5 Years – Chemo Round 12 and Follow Up

**Click here to start reading from the beginning of my cancer journey.**

**Click here to start reading about my experience with chemotherapy from round 1.**

Round 12

Now, you would think that going in to round 12 I would be ecstatic. Well, that’s what I thought too. But that’s not what happened.

I woke up on Monday feeling very anxious. I couldn’t pin point why I was anxious. I went through my “normal chemo prep” but kept getting more and more anxious. I didn’t say anything to the nurses when I went for my bloodwork because I thought I was just being crazy and it would pass. But by mid-afternoon, I knew I needed help.

I texted the oncology nurse, my friend. I asked her if it was normal to feel anxious at this stage. I mean, I had gone through 11 rounds of chemotherapy after a major surgery. I knew what to expect going into round 12. I had also had a previous PET scan and colonoscopy, so I wasn’t worried about that. But what was bothering me.

My nurse text back that what I was feeling was normal. Yes, I had gone through surgery and 11 rounds of chemo. I had made it through. But because of how rushed everything had been at the beginning, I hadn’t had time to process what I was going through or what was going to happen. Over the past several months, chemo had become my life…my normal. Now, I was heading into my last round of chemo and my “normal” was coming to an end. The difference…this time I KNEW it was coming.

She asked me if I wanted her to call me in some anxiety meds. I declined. She told me she could do better than meds…she would pray for me. She reminded me that God was in control. He had carried me through 11 rounds of chemotherapy and my colon resection. He wasn’t about to leave me now that I was at the end.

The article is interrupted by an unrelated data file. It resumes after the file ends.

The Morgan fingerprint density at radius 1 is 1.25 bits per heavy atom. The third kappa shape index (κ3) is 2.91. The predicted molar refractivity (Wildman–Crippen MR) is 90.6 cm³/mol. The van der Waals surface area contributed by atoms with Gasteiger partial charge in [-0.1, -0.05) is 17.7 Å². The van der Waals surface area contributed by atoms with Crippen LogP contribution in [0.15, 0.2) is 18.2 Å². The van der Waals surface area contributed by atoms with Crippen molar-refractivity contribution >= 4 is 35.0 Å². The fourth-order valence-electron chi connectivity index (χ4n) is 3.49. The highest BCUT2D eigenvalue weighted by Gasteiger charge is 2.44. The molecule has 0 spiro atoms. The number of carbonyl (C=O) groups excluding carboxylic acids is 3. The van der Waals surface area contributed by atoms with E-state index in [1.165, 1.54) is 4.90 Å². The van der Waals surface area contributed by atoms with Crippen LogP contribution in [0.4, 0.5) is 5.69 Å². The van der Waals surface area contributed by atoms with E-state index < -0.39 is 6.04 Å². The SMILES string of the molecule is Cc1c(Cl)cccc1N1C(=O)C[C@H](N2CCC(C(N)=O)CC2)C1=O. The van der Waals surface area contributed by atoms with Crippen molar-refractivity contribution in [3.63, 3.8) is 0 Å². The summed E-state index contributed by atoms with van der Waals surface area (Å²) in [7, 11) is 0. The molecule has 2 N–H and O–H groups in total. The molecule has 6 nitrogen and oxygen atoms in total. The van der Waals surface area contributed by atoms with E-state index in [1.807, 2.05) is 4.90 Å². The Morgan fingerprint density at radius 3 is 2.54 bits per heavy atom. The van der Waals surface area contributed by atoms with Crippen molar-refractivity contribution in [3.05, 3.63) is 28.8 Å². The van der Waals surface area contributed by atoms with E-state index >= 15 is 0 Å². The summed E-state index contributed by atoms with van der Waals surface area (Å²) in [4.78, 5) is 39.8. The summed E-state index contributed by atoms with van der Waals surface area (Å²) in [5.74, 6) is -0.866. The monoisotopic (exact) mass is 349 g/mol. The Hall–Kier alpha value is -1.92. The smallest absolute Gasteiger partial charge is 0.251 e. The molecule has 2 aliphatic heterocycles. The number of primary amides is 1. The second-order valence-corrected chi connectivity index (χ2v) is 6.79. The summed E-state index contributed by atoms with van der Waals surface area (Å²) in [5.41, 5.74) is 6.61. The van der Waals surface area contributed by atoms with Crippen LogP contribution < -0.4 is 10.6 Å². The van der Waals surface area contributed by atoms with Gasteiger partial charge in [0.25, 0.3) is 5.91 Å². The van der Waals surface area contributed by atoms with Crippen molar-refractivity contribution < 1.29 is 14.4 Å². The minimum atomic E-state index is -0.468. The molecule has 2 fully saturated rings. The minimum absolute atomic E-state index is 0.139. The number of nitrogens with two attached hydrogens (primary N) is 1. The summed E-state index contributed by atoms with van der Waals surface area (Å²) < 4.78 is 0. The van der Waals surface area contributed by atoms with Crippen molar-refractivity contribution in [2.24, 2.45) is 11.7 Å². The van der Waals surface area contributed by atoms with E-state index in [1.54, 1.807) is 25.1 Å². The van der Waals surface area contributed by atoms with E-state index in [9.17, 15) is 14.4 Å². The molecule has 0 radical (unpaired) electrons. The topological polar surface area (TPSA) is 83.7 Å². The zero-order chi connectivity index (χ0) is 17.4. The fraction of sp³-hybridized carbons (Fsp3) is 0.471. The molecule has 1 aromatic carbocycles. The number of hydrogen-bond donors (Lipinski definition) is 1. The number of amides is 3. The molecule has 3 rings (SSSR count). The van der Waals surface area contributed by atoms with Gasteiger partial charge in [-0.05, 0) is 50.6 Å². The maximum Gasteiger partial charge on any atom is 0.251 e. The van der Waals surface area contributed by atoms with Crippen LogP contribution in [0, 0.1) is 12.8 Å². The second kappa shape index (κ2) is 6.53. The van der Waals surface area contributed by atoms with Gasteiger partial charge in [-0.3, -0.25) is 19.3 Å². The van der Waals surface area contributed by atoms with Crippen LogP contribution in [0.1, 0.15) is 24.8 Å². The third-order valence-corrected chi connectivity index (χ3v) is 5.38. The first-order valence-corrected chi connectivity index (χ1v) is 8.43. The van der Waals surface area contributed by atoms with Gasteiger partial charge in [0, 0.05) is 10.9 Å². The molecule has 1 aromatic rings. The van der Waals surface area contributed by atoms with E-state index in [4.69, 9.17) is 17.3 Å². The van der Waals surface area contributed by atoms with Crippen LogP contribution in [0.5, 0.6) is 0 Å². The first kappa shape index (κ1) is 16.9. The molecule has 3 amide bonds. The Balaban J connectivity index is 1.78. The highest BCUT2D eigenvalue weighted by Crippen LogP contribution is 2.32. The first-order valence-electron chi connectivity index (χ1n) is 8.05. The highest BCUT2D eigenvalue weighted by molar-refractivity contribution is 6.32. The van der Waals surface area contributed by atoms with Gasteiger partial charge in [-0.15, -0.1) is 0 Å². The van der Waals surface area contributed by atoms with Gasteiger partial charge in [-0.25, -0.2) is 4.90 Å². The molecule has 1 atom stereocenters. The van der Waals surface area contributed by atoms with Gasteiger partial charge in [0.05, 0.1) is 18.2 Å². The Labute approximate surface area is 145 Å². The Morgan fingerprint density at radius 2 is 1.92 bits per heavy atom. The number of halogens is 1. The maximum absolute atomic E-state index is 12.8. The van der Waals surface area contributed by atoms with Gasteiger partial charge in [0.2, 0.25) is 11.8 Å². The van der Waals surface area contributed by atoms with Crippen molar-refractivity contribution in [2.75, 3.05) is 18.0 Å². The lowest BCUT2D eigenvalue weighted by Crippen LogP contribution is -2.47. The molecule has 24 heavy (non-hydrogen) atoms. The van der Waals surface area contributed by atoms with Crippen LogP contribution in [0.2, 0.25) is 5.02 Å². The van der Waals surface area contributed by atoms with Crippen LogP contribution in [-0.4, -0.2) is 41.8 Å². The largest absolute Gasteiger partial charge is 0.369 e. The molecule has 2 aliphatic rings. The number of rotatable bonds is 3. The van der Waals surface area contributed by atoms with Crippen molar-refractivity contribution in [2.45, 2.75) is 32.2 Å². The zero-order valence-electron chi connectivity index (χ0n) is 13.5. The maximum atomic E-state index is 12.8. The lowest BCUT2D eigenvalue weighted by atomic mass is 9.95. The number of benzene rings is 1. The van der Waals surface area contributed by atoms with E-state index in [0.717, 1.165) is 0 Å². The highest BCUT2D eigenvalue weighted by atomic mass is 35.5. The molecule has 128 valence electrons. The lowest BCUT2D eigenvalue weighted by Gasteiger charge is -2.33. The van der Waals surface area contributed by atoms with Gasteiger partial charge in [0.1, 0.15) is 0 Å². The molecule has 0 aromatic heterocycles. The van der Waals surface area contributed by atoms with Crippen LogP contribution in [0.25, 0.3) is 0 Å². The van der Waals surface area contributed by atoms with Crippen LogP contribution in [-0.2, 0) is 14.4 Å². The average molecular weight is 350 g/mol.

After thinking about what she said and spending some time in prayer, I realized she was right. Back in March, Bubba had been 7 months old. Now, he was almost 14 months old. He had changed. His needs, wants, abilities, desires, personality…everything about him was changing. I had changed. I had matured in my walk with gone. I had grown closer to God and to my husband. I had literally looked death in the face and lived through it.

But now, this “normal” was going to change. I was actually going to BE normal. I didn’t have to schedule my life around chemotherapy treatments or prep my house based on who was coming to help me for the week. I wasn’t going to need help after this week.

The nurse called me that evening. She told me the plan for next week…the week after round 12. My colonoscopy had been moved to Monday and my PET scan was scheduled for Tuesday. They didn’t want me cleansing for a scope the day of the PET scan, which makes sense now. So, Sunday, I would cleanse; Monday, I would have a colonoscopy; Tuesday, I would have a PET scan; Wednesday, I would have my port removed, assuming the scope and scan came back “clean”. Sounded like a plan to me!

My aunt was coming for Round 12. She got there on Monday afternoon and spent the evening with us. My best friend from church took me to my last round of chemo. I got sicker quicker this time, so we just sat in silence most of the time. She took me home when my pump was connected.